"We’ve basically got about six months of operating funds in the bank. Yeah, we’re starting on a shoestring. But we really want to do this as conscientiously as we can. We want to have that six months set to go," says Bell.

And the organization's services are certainly needed: At least 269 people experiencing homelessness died in 2021, according to the Colorado Coalition for the Homeless.

Although the founders of Rocky Mountain Refuge are Christians, the organization's board has Jewish and Muslim representation, and all are welcome to use its services.

"We don't care about your gender, your orientation, your religion, your race, any of that. It doesn't matter. You come to us and we'll take care of you," Brother James Patrick says. "We want to make sure that the last few weeks that they spend in this world are as pleasant and dignified as we can make it."

Rocky Mountain Refuge will only take in people who are already under hospice care, which can be arranged quickly with either the refuge or another organization serving as the middle man. "The reason they can't come into our facility without being on hospice is because we can't provide any medical care. We provide what's known as custodial care," says Brother James Patrick. Hospice usually allows the person receiving care to stay at home — in this case, the Rocky Mountain Refuge.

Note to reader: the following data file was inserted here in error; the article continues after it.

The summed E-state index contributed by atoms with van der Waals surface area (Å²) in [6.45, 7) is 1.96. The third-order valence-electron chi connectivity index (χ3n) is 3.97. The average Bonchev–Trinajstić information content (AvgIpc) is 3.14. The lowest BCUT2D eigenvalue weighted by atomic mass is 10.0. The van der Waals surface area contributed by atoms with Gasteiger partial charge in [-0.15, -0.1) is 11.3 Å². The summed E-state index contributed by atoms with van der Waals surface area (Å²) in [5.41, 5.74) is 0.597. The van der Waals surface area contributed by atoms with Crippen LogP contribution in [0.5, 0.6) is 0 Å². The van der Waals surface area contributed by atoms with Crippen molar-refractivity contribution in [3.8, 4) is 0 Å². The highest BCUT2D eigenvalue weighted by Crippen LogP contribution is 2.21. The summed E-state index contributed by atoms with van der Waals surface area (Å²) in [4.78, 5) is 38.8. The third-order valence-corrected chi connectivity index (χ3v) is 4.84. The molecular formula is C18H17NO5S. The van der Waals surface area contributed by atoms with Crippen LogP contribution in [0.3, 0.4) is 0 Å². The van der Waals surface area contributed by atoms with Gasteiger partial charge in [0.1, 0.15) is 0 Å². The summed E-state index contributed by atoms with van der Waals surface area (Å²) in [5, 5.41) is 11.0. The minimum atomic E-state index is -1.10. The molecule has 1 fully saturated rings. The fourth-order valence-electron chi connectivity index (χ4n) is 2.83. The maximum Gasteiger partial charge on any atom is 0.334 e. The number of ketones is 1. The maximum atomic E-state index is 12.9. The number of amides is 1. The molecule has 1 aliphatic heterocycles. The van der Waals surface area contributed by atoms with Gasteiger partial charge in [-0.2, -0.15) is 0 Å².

"The shelters are aware of people already being sick," explains Brother James Patrick. "That's been the problem. They know who these folks are. They just have nowhere to take them. That's the whole reason we want to exist."

Logan Robertson recognizes that problem. He now serves as the pastor and director of After Hours Denver, a church and homeless ministry that meets at a different bar each Monday, including Don's, the Irish Rover, Cap City Tavern and Kinga's Lounge.  Back when Robertson worked at Haven of Hope, a day shelter for people experiencing homelessness in Denver, he encountered someone who was clearly in his last days.

"He was visiting Denver Health several times a month or even more than once a week, but there was just nothing there for him to transfer into. Denver Health needs the beds, you know, they’re a busy hospital, and the shelters don’t have that kind of setup for people," Robertson says. "And he was found one morning by a couple of other folks experiencing homelessness, and they tried to wake him up, and it turned out he had died." The man had passed away in a sleeping bag underneath an overpass at Sixth Avenue and Kalamath Street.

Robertson is a supporter of the Rocky Mountain Refuge's work and envisions providing some ministry services to the organization in the future. "I just think it’s profoundly meaningful," he says, "and it’s a huge step to have this in our community for folks who suffer from a lot of different kinds of disabilities and diseases who live pretty hard lives in most respects."

Click here to find out how to donate to Rocky Mountain Refuge.